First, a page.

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(Actiniaria), an order of marine Coelenterata from the class of coral polyps (Anthozoa). The sea anemones are solitary polyps and rarely form colonies. The body of the sea anemone is cylindrical (from several mm to 1.5 m across) and sacciform, with a muscular foot by means of which the animal can move slowly. On the upper end of the body there is a mouth surrounded by a crown of feelers. Species which lead an attached, fossorial, and free-swimming life are also known. The anemones are usually brightly colored.
Anemones are widely found; however, the majority dwell in tropical and subtropical waters. In the USSR they are found in the Black Sea, as well as in the northern and far eastern seas. Anemones are predators and feed on various small animals and even small fish; there are also mud-eating forms. The prey is seized by feelers armed with stinging cells, the “shots” of which paralyze or kill the victim. They can cause painful stings to human beings. Certain anemones live symbiotically with hermit crabs and other invertebrates.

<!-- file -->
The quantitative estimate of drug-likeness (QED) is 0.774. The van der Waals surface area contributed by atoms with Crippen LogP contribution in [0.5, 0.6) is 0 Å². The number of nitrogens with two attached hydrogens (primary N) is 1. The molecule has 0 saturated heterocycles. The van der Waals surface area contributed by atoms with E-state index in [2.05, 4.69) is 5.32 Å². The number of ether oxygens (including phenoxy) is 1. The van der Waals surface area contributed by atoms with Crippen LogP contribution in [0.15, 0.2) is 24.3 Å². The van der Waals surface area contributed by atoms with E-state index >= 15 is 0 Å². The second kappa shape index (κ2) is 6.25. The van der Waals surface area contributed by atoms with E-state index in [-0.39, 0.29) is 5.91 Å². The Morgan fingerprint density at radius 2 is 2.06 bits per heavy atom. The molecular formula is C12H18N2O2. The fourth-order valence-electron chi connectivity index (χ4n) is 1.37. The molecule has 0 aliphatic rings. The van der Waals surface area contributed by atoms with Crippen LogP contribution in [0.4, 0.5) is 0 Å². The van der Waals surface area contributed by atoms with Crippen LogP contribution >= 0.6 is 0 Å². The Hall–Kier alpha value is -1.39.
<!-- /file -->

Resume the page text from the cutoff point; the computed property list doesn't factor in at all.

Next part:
REFERENCESDogel’, V. A. Zoologiia bespozvonochnykh, 5th ed. Moscow, 1959.
Zhizn’ zhivotnykh, vol. 1. Moscow, 1968. Pages 299–306.
F. A. PASTERNAK